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An excerpt from www.HouseOfNames.com archives copyright 2000 - 2015

Where did the English Rawlings family come from? What is the English Rawlings family crest and coat of arms? When did the Rawlings family first arrive in the United States? Where did the various branches of the family go? What is the Rawlings family history?

Today's generation of the Rawlings family bears a name that was brought to England by the wave of emigration that was started by the Norman Conquest of 1066. It comes from the Norman given name Ralph. This name, which also occurs as Ralf, Rolf, and Raoul, is adapted from the Old French given name Raol.

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Norman surnames are characterized by a multitude of spelling variations. The frequent changes in surnames are largely due to the fact that the Old and Middle English languages lacked definite spelling rules. The introduction of Norman French to England, as well as the official court languages of Latin and French, also had pronounced influences on the spelling of surnames. Since medieval scribes and church officials recorded names as they sounded, rather than adhering to any specific spelling rules, it was common to find the same individual referred to with different spellings. The name has been spelled Rawlings, Rawlins, Rawlington, Rawlinson and others.

First found in Herefordshire where they held a family seat from very early times and were granted lands by Duke William of Normandy, their liege Lord, for their distinguished assistance at the Battle of Hastings in 1066 A.D.


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This web page shows only a small excerpt of our Rawlings research. Another 239 words(17 lines of text) covering the years 1536, 1523, 1536, 1508, 1521, 1620, 1670, 1679, 1690, 1755 and are included under the topic Early Rawlings History in all our PDF Extended History products.

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Another 143 words(10 lines of text) are included under the topic Early Rawlings Notables in all our PDF Extended History products.

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Some of the Rawlings family moved to Ireland, but this topic is not covered in this excerpt. Another 109 words(8 lines of text) about their life in Ireland is included in all our PDF Extended History products.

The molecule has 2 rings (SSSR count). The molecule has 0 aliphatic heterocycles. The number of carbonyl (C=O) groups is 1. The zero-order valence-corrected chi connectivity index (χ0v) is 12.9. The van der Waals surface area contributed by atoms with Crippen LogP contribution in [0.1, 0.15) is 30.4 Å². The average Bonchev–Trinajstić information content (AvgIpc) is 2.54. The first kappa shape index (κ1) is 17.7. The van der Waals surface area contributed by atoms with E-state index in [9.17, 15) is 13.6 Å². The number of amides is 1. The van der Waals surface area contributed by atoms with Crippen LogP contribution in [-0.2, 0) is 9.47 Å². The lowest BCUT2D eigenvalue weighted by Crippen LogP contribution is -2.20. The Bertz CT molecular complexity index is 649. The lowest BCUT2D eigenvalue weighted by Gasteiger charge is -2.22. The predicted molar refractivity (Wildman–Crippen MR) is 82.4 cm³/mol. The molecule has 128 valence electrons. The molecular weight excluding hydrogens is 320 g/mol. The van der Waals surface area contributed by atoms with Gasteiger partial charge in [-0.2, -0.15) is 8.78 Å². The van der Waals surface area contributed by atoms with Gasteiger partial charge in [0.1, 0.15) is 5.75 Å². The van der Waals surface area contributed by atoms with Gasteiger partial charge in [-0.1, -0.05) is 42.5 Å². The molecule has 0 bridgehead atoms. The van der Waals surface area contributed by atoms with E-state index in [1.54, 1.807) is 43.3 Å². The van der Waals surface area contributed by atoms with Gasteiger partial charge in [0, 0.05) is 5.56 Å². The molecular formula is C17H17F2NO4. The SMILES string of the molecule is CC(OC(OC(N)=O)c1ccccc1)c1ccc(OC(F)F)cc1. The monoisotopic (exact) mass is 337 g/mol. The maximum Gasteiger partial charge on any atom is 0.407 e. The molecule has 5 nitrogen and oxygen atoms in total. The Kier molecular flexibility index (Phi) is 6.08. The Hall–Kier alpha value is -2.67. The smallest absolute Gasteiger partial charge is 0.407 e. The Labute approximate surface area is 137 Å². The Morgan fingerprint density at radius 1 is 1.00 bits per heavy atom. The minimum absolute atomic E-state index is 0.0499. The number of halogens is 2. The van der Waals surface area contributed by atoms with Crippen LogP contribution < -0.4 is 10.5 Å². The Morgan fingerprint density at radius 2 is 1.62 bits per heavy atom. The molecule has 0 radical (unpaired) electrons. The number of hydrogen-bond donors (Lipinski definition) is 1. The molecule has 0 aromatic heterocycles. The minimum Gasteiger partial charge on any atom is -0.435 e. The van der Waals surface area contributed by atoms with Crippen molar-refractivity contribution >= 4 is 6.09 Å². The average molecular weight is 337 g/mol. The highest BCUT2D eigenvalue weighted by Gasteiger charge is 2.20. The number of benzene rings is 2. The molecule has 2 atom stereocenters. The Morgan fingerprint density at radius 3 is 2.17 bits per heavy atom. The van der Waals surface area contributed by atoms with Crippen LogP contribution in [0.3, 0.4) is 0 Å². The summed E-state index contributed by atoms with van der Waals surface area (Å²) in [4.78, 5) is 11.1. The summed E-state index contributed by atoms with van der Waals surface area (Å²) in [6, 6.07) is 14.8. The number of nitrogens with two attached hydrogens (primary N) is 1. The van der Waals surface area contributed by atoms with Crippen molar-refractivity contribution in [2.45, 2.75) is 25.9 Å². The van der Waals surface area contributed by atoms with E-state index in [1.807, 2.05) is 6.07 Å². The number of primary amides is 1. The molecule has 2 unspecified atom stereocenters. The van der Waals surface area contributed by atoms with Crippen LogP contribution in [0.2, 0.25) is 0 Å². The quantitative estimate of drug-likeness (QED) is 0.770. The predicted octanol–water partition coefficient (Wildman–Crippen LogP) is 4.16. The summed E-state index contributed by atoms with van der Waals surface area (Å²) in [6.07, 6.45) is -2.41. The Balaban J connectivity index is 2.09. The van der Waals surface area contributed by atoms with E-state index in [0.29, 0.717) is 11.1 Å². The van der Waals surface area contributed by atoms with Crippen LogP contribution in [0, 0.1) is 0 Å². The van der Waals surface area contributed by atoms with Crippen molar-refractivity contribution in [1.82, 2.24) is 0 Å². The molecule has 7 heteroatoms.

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Many English families emigrated to North American colonies in order to escape the political chaos in Britain at this time. Unfortunately, many English families made the trip to the New World under extremely harsh conditions. Overcrowding on the ships caused the majority of the immigrants to arrive diseased, famished, and destitute from the long journey across the stormy Atlantic. Despite these hardships, many of the families prospered and went on to make invaluable contributions to the development of the cultures of the United States and Canada. Early North American immigration records have revealed a number of people bearing the name Rawlings or a variant listed above:

Rawlings Settlers in United States in the 17th Century


  • Christopher Rawlings settled in Virginia in 1639
  • Christopher Rawlings, who arrived in Virginia in 1639
  • John Rawlings settled in Virginia in 1642
  • Rowland Rawlings, who arrived in Maryland in 1651
  • William Rawlings, who landed in Maryland in 1661


Rawlings Settlers in United States in the 19th Century


  • Ether Rawlings, aged 3, arrived in New York in 1868
  • Honor Rawlings, aged 11, landed in New York in 1868
  • James Rawlings, aged 5, arrived in New York in 1868
  • Prudence Rawlings, aged 47, arrived in New York in 1868
  • Richard Rawlings, aged 45, landed in New York in 1868


Rawlings Settlers in Australia in the 19th Century


  • Harriet Rawlings arrived in Adelaide, Australia aboard the ship "Prince George" in 1838
  • Isaac Rawlings arrived in Adelaide, Australia aboard the ship "Prince George" in 1838